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Translantis

About this program

Welcome to the website of the Translantis research program. The full name of the program is “Digital Humanities Approaches to Reference Cultures: The Emergence of the United States in Public Discourse in the Netherlands, 1890-1990.” The program uses digital humanities tools to analyze how the United States has served as a cultural model for the Netherlands in the long twentieth century. Cultural historians, information scientists, and text-mining experts at Utrecht University, the University of Amsterdam and the Huygens Institute for the History of the Netherlands, in The Hague, will use advanced text mining technologies to address this question.

Reference cultures

USA posThe term “reference culture” is used to describe the dominant role of some cultures in the international exchange of ideas, products and practices. Reference cultures serve as a model that can be imitated, adapted or rejected. Digital technologies such as text mining allows the Translantis program to analyze the role of the United States as a reference culture in Dutch debates about social change and collective identities.

The specific historical dynamics of reference cultures have never been systematically analyzed and hence are not fully understood. This program explores the fundamental concept of reference cultures by asking three related questions.

  1. How were ideas, products and practices associated with the United States valued in Dutch public discourse between 1890 and 1990?
  2. How can e-tools be used to map trends and changes in relation to the economic power, cultural acceptance, and scientific and technological impact of the United States as a reference culture?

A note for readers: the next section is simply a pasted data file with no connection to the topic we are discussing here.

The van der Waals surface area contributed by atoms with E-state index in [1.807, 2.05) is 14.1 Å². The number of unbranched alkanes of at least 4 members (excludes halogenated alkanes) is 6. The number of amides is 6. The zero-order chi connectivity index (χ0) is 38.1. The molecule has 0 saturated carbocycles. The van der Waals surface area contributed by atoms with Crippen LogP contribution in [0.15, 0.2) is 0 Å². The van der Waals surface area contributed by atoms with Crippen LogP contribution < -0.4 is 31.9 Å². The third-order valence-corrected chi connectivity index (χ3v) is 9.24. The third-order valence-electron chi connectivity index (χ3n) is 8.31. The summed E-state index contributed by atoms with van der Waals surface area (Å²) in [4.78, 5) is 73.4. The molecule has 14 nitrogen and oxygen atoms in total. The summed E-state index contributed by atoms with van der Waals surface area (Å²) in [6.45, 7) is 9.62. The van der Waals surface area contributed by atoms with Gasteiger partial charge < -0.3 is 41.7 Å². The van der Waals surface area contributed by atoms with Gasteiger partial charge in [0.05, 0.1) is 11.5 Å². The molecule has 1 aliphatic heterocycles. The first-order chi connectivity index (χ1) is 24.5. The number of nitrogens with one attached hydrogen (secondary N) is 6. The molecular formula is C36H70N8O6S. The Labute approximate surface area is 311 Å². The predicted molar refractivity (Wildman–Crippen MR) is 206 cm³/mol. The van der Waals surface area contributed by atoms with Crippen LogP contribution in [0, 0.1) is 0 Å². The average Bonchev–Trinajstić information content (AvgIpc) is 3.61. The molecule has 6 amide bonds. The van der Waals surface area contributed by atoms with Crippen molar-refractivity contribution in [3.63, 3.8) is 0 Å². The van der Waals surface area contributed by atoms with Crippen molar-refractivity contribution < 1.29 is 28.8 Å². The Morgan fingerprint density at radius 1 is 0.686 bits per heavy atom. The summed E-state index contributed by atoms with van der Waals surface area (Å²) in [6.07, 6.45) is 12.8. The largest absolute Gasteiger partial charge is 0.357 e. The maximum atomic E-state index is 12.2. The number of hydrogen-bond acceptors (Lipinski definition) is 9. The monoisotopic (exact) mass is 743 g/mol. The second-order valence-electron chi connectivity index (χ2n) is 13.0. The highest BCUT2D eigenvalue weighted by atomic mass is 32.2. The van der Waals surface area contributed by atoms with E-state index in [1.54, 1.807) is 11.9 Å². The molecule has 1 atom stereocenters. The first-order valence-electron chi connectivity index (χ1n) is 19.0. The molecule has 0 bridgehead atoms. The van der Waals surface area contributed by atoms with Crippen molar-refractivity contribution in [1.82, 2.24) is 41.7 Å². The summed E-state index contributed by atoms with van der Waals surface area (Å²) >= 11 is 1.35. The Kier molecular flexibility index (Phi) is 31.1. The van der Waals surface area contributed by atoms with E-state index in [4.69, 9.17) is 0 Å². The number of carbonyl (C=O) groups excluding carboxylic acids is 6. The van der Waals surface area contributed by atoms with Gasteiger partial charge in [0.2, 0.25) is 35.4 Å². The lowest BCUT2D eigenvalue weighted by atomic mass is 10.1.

3. How does public discourse reflect and influence the emergence and impact of reference cultures?

 Text mining in historical newspapers

screenshotwahsporigineletekstwildewestenrond1900Culturally conditioned images of trans-national models are typically established and negotiated in public discourse over a long period of time. The availability of a large digital data collection in the National Library of the Netherlands (KB) enables us to study long-term developments and transformations in these national discourses in a systematic, longitudinal, and quantifiable way for the first time by using innovative text-mining tools. The resulting data sets can be paired with economic and social trends, and compared with qualitative methodology.

The project will use the text mining tool Texcavator that is based on the open-source software infrastructure xTAS, developed by the Intelligent Systems Lab of the University of Amsterdam (ISLA).

 

Project applicants

  • prof. dr. Joris van Eijnatten (Utrecht University, Cultural History – principal applicant)
  • prof. dr. Maarten de Rijke (University of Amsterdam, Computer Science, Intelligent Systems Lab)
  • prof. dr. Toine Pieters (Utrecht University, Descartes Centre for the History and Philosophy of the Sciences and the Humanities – project leader)
  • dr. Jaap Verheul (Utrecht University, Cultural History/American Studies – project leader)
  • prof.dr. Charles van den Heuvel (University of Amsterdam, Huygens ING, History of Science)

 Funding

Translantis is funded by the Netherlands Organization for Scientific Research (NWO) under the Horizon funding instrument, which focuses on innovation within the humanities and encourages research in wide-ranging, coherent programs that have the potential to determine the research agendas for future humanities research. The program started January 1, 2013 and will run for five years. This program has created positions for 3 postdocs (2 UU, 1 UvA,) and 4 Ph.D. students (3 UU, 1 UvA).

 

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